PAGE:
The Deuce Episode 4 Review: I See the Money

The Deuce reminds us just how frustrating starting a small business can be... as well as why Eileen really needs a new line of work.

This The Deuce review contains spoilers.

The Deuce Episode 4

As it turns out, your backer being the mob is not like having any other landlord. If you don’t believe me, just ask Bill Schmidt how it feels to attempt to take his money elsewhere. That is if anyone is going to be able to wake him up tonight… and maybe gather a few of his fallen teeth off the ground.

With “I See the Money,” The Deuce did not so much advance its overall narrative as it painted a canvas of financial woes in the big city, and how no one is able to quite get what they need. Narratively it meandered onward with some redundancy, but unlike last week, it also crackled with Midtown energy that proved as irresistible as a larger gentleman asking for a date with cash in hand. You know this isn’t going to be pretty, but dammit if you’re not going to look away.

The one area where the storyline did progress with some titillating possibilities is that of James Franco’s Vincent. While Frankie remains a schmuck who is already in over his head again with gambling debts, Vinnie is handling his business at the Hi-Hat a little too well. Which is bully for us, because what inherent conflict is there of a successful bartender?

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As it turns out quite a bit. The most curious element came when it appears that the price for running a seedy but popular hellhole is that you must now also be shaken down once a month by the NYPD. They smash up the Hi-Hat with finesse while making a bust as well as a point. When Vincent can be servicing pimps who will openly tell their ladies to stop sitting and start street-walking, then he knows he’s bringing in a morally dubious clientele. A clientele who could be targeted every night for arrest. So the more success he has with his business, the more he’ll likely end up paying in the direction of both sides of the law.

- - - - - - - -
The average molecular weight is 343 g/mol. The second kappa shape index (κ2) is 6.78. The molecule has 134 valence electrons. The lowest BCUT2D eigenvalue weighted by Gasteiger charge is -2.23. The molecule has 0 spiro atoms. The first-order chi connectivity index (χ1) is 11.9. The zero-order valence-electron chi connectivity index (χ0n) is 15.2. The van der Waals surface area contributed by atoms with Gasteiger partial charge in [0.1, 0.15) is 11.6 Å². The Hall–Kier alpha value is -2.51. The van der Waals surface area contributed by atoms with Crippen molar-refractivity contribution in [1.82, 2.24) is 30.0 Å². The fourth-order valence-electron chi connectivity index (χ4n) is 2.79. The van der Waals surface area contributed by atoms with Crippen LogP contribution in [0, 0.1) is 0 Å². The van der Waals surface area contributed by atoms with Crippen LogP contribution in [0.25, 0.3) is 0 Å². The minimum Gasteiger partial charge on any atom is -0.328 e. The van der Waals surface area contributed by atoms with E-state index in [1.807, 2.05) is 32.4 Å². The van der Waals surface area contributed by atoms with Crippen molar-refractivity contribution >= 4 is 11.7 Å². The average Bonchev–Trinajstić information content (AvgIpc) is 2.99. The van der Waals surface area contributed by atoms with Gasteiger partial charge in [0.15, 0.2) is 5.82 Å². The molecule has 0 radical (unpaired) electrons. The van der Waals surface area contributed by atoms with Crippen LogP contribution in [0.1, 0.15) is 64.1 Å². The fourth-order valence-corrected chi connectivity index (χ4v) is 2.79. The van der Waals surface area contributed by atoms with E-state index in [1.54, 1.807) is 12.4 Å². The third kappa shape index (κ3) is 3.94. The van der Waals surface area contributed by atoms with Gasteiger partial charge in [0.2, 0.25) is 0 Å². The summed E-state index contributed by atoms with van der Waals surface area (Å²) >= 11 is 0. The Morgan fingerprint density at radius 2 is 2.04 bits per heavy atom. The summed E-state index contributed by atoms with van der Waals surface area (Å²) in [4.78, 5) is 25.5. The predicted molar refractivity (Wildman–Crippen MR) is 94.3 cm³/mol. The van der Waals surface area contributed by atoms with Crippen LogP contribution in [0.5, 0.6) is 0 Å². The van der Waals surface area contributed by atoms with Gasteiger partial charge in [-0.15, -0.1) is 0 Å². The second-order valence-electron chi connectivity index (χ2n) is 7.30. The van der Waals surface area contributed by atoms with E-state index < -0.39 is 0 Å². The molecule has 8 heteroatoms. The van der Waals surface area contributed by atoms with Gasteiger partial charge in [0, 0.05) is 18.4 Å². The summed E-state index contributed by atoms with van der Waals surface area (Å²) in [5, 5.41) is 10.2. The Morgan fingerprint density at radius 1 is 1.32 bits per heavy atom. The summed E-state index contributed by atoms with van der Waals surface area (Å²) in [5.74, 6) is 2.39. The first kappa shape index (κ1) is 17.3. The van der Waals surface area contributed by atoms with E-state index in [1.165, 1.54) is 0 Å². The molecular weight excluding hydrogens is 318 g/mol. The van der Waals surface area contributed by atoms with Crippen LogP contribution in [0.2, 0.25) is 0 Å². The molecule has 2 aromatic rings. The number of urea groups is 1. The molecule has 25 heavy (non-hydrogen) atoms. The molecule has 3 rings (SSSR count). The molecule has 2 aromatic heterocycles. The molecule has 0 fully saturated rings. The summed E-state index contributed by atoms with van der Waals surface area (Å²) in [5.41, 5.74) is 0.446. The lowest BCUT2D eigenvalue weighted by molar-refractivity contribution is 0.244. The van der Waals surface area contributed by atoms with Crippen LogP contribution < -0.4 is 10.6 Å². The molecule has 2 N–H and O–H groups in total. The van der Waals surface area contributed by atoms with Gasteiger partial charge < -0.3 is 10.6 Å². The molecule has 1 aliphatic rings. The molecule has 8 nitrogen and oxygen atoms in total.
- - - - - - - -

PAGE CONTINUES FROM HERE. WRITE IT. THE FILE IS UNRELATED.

Meanwhile, his success has earned him the attention of the mafia in good and bad ways. In the immediate latter, his inability to stop the first whiff of labor bargaining at his brother-in-law’s construction company (Bobby’s still laid low by his heart attack) ended with the aforementioned Bill Schmidt kissing cement. As neither the Martino or B. Dwyer able to handle a worker’s dispute, the mob stepped in to settle things as quietly as the echo of a rib shattering. It is worth positing if this is foreshadowing for the inevitable conflict that will occur between prostitutes and pimps when the women jump ship for the burgeoning porno industry, or if this is in fact just the beginning of Vincent’s larger woes?

For now, it is one guy with a big mouth who got stepped on, but the threat of unions and organization drove Bobby into the hospital last week, and tonight it led to a new flash of violence. Perhaps Vince should be wary then once the mob gives him supposedly good news: a new opportunity. Rather cryptically, Rudy Pipilo will not tell Vince what this dump hole of warehousing is going to be once Vincent works his magic, but it’s worth got apparently lucrative potential.